Drying my tears, I return to the couch and the song of time. I envision myself sitting alone in the middle of a theater where we once performed the story of our lives together. The props are fading and cracked after months of cold and rain. I can’t believe it’s over so soon. I can’t believe the story of Dannica is complete. Now what? Now that the show is over, what do I do now? I feel like a fading star floating aimlessly, just waiting to burn out; Grizabella the Glamour Cat, waiting to float up, up, up past the Jellicle moon.

New passion, new purpose, must live somewhere in me. They’re so hard to find; so hard to hold onto even when I do catch a glimpse. But until I find those things, I know that I, too, will fade and crack. Dannica was the sparkle and light… and the glitter and glam. She was the music and the laughter.

Now, She is the clouds and birds… and the sun on the water. She is every rainbow and in every beat of my heart; every tick of entrained clocks whispering to the beating of my heart that the show must go on. But the script is new and strange and I’m struggling to remember my lines. The cast has changed, they’re all wearing new masks and I don’t recognize them. They don’t recognize me. Part of me likes that just fine. It’s also frightening and lonely, sitting, waiting for the voice of the director, “Quiet on the set everyone! Quiet on the set… take two!”

I’d rather take five. I’m tired. The clocks continue to whisper, I’m beginning to hear them more often, “The story of Dannica is not complete. She lives on and will live on until you are complete; until everyone who knew and loved her is complete; until the trees nourished by her ashes are complete, until the earth itself is complete.”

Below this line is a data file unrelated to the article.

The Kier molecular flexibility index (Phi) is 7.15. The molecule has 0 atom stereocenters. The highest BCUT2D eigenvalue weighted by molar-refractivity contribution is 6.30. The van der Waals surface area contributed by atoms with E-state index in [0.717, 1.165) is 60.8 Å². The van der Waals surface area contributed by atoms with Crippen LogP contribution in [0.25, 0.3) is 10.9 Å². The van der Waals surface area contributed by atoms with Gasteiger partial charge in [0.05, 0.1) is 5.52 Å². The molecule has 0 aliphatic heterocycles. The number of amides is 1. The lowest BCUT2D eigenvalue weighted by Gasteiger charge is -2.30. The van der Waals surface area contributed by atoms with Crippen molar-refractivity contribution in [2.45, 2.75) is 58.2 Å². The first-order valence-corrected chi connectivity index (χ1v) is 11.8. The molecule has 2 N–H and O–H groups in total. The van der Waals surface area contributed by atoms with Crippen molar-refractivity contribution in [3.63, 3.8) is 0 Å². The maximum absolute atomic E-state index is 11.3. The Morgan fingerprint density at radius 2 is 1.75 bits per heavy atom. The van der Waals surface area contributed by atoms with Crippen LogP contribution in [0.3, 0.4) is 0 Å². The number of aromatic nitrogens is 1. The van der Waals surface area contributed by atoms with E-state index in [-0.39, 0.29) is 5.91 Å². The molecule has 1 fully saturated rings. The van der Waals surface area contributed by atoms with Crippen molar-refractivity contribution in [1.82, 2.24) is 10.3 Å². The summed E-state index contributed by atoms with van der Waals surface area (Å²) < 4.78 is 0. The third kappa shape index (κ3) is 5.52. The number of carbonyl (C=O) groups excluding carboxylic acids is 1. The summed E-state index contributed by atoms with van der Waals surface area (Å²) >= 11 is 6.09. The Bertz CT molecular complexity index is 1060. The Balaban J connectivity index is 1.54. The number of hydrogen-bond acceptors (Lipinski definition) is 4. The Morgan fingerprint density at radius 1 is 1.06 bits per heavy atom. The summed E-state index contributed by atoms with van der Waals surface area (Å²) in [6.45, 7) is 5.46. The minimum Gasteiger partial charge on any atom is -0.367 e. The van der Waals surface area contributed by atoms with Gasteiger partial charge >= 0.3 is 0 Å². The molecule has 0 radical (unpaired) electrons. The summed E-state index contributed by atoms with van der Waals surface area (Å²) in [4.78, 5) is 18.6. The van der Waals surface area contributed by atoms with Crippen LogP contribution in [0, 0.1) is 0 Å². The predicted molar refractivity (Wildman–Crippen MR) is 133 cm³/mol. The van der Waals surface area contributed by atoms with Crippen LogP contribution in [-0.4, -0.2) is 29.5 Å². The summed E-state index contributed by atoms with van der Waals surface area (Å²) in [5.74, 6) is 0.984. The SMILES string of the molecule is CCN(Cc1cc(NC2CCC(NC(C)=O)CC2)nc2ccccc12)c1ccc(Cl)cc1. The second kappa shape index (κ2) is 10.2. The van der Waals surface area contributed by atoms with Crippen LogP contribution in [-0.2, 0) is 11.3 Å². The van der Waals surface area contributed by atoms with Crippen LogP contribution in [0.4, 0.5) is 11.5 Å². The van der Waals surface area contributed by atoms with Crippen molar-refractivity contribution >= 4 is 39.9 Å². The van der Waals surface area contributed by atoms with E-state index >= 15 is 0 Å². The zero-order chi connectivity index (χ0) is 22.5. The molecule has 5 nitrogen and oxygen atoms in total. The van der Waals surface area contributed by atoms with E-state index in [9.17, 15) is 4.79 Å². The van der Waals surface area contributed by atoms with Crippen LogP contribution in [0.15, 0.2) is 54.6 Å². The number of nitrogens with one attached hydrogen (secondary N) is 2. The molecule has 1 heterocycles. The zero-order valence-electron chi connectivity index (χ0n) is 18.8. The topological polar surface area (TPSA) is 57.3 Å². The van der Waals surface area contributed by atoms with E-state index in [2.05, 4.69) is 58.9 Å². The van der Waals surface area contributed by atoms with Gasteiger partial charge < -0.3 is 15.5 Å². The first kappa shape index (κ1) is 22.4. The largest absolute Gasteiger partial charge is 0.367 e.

Listen. Watch. Wait. Love. Know. My time will come. The clocks whisper this, too, and at that time, they will whisper to someone else.

Beyond a Shadow of Doubt

Since I posted last, time has flown for me. In deep contrast to the glacial pace of November, the winter months and early spring, time has suddenly accelerated out of control hurtling me forward directly into something I had perceived as being so far away. In five days, I’ll look back seven months and remember my daughter saying, “I love you, too,” for the last time, leaving home for the last time. When she came back through that door it would be as ashes held close to my heavy heart in a small box. Like the head-on collision that took her life, I am now head-on with the task of opening this small box on her birthday in honor of her wishes; to be planted with trees by her loved ones. I still can’t believe she’s gone. I don’t believe she really is. I am beginning to understand the anger I have felt toward those who have told me she is dead. In my heart, she is not dead and she never will be. The sensation is in my heart when I hear someone say it, “she is dead.” It isn’t a sadness, it isn’t a despair, it isn’t grief; it is utter incredulity… “NO – SHE – ISN’T.”